PowerPoint and Keynote both have this function, so don’t panic. To skip around your slide-deck, you just have to type in the number of the slide you wan to skip to, and hit return. Couldn’t be more simple, so long as you can get to your keyboard. As you might have guessed, there’s more to it than that, if you want to look slick… (Password: Jump)
So what’s the catch?
The catch is that you have to know your slide deck reasonably well in order to be able to do this. Obviously the process of creating your slide deck will go a long way to getting this fixed in your head but it’s not necessarily enough. There are a number of ways of looking to get this sorted!
It’s a good plan to use mindmaps in brainstorming (or even designing) your presentation. When you’ve got that, it’s a simple matter of putting slide numbers on a printout of your mindmap of the first slide which addresses the issue.
The image here was created by a piece of software called Xmind, printed, and the numbers written on my hand – it’s a real document, not something created for this training. I’m not pretending it’s perfect, or even good, but it does at least illustrate this idea being used in real life. When we spoke, we simply had a version of this mindmap on the podium and when we needed to jump around slides we knew where to go simply by glancing down at a sheet of A4.
Of course, it’s possible to get much more sophisticated, but simple is often best.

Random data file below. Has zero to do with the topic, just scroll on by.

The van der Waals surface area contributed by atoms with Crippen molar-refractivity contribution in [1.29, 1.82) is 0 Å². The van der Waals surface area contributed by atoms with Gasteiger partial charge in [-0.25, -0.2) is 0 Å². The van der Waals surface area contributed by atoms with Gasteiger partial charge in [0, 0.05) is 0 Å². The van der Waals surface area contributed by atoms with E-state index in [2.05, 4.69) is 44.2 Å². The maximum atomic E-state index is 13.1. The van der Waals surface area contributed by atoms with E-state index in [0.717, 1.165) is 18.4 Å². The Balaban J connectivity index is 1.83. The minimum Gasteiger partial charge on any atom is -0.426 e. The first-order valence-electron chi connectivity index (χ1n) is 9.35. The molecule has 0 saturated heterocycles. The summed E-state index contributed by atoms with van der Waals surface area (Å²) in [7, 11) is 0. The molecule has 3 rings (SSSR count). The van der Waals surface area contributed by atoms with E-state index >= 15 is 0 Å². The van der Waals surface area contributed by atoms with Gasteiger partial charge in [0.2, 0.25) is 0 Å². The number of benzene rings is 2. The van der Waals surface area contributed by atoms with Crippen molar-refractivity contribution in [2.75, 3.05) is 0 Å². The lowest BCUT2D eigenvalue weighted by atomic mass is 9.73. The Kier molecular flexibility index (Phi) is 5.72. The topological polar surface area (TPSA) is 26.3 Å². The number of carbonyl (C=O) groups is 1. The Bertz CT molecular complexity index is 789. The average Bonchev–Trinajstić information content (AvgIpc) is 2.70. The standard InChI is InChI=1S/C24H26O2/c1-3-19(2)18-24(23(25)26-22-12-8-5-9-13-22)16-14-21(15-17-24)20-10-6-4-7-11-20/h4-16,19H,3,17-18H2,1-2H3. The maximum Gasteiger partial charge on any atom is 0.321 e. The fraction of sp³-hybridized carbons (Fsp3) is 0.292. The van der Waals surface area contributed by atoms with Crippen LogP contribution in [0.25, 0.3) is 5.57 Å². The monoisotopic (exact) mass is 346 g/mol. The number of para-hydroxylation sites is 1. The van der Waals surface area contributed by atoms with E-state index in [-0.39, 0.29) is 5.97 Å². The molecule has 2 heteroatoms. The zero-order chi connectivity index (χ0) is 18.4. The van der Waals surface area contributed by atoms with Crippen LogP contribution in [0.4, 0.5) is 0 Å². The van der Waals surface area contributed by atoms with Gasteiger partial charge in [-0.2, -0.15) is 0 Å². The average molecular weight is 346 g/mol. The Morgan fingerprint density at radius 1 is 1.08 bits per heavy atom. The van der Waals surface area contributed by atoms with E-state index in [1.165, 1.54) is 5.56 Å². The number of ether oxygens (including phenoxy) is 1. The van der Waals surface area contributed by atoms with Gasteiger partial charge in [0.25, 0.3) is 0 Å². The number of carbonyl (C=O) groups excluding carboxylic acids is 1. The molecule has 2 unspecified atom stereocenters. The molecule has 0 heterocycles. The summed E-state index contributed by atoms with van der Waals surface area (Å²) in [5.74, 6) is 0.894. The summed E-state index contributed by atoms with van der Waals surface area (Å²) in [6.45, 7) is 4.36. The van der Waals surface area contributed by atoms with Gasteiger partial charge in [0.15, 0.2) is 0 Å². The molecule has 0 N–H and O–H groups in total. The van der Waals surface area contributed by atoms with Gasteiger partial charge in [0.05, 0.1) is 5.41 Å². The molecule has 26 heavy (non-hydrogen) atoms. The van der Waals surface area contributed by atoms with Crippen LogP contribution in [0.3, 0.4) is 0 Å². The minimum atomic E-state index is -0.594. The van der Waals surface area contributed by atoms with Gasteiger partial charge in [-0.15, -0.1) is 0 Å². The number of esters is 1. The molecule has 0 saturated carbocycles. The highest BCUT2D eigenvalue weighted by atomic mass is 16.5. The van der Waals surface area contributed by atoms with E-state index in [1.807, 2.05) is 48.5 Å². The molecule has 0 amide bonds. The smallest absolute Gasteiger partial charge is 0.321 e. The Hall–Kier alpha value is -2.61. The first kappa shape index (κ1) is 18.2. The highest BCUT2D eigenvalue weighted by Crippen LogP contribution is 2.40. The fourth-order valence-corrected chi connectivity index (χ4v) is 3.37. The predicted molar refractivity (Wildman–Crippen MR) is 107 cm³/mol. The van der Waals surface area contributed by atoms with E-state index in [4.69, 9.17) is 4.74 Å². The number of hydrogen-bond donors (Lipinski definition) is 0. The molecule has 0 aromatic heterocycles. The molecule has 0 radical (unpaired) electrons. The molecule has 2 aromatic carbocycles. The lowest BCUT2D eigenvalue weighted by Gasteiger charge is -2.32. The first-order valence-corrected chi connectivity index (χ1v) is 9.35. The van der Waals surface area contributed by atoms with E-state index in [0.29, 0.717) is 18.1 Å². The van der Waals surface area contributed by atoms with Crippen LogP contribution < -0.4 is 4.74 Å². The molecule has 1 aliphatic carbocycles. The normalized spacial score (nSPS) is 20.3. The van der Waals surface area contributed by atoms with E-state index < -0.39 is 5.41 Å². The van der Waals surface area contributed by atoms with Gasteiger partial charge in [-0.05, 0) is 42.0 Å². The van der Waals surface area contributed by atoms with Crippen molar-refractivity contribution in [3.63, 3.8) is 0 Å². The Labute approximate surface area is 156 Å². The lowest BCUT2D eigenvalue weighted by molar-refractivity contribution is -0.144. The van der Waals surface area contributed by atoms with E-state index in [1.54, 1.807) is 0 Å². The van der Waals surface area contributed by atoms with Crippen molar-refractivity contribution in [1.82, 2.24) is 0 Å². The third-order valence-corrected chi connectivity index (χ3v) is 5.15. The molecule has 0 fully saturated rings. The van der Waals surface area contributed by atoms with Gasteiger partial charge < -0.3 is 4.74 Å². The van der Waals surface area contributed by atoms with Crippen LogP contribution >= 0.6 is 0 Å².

Having hardcopy of your printouts in case you can’t use a projector is often a good backup plan. If your presentation is important enough it’s worth considering. But even if you don’t have a copy for everyone it can be very handy indeed to have a copy for yourself. If you use the print-out options to put multiple slides onto one sheet of paper things will stay practical. When you’ve got the paper copy, just put the slide numbers on by hand – in big figures, so you can read them at a glance.
As you’ve probably seen on the video above, you can pull up the slides you’ve got in your slide deck (in both PowerPoint and Keynote, the two big names in slide software) and simply look down at your laptop as you present. It’s not as handy as it sounds because you’ve
- got to be at your laptop
- need to look at it and type for a moment or two